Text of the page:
The resolution was adopted under chapter seven of the U.N. Charter, making it legally binding on all member states.
 
It also created, as a primary body to lead the effort, the Counter-Terrorism Committee (CTC), which comprises the 15 countries serving at any particular time on the Security Council.
 
Member states submit reports to the CTC on their compliance with the resolution, and the committee is also empowered to carry out country visits to assess how they are meeting their obligations.
 
But of the 192 U.N. member states, the CTC has to date visited only 28. And as far as can be ascertained, none of them are among the group of states the U.S. government says sponsor terrorism – Iran, Syria, Sudan, North Korea and Cuba.
 
Moreover, one of the countries on the State Department’s list of terror-sponsors, Syria, was itself a member of the CTC (and the Security Council) in 2002-3. Another, Iran, will join the CTC if its bid for a seat on the Security Council in 2009-10 succeeds.
 
The CTC only visits countries with their consent, and a spokesman confirmed that reports on the visits are not made public.
 
“The policy of the committee regarding such visits is that the reports are confidential and therefore not published as official documents nor made available to the public,” Mitch Hsieh said.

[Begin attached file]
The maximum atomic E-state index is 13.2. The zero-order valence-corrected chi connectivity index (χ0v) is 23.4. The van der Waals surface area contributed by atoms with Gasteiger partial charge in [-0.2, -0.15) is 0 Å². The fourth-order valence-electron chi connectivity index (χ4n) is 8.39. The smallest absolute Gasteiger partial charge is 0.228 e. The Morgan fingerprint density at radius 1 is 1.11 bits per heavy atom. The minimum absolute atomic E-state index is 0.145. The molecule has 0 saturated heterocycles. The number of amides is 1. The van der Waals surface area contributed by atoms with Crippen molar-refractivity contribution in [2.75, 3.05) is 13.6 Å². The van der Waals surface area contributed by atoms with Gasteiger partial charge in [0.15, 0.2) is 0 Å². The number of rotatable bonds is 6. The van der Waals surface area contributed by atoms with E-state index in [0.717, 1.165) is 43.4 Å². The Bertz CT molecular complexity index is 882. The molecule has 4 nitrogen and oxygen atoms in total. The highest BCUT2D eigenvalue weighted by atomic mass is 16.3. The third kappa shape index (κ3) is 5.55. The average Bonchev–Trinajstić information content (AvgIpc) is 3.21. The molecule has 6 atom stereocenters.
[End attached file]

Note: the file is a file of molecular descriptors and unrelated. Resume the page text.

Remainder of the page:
Even the names of the countries visited are not released publicly.
 
According to references at U.N. press conferences and in media reports, 25 of the 28 countries visited so far are Afghanistan, Albania, Algeria, Armenia, Bangladesh, Bosnia, Georgia, India, Indonesia, Jordan, Kenya, Kuwait, Laos, Macedonia, Malaysia, Mali, Morocco, Nigeria, Pakistan, Philippines, South Africa, Tanzania, Thailand, Turkey and Vietnam.
 
The CTC does not have a centralized list of terrorist entities and individuals. Given the absence of a terrorism definition, this poses further difficulties as countries differ over whether a specific group is a terrorist organization. While the U.S. and others view Hezbollah as a terrorist group, for instance, Lebanon, Syria, Iran and many Arab countries do not.
 
A recently-released CTC document entitled “Survey of the Implementation of Security Council resolution 1373,” reviews the world in geographical regional groups, but is coy about individual countries’ performance.
 
For example, in the group made up of 12 Western Asian states including Iran and Syria, a section on international cooperation says “three States have comprehensive domestic laws on mutual legal assistance and extradition, while three States do not. Others rely on multilateral and bilateral treaties, and this may in some circumstances limit their capacity to respond positively to such requests from a wide range of States. Three States have adequate procedures in place for the exchange of information, while eight have partial measures.”
 
Similarly vague is a section on legislation, which says “six States have adequate measures for the suppression of terrorist recruitment and have established jurisdiction for the relevant offences in their legislation.
 
A section on blocking terrorist financing again does not name the countries concerned, saying merely “three States have adequately criminalized terrorist financing, and four others have introduced some legal provisions to address the issue.”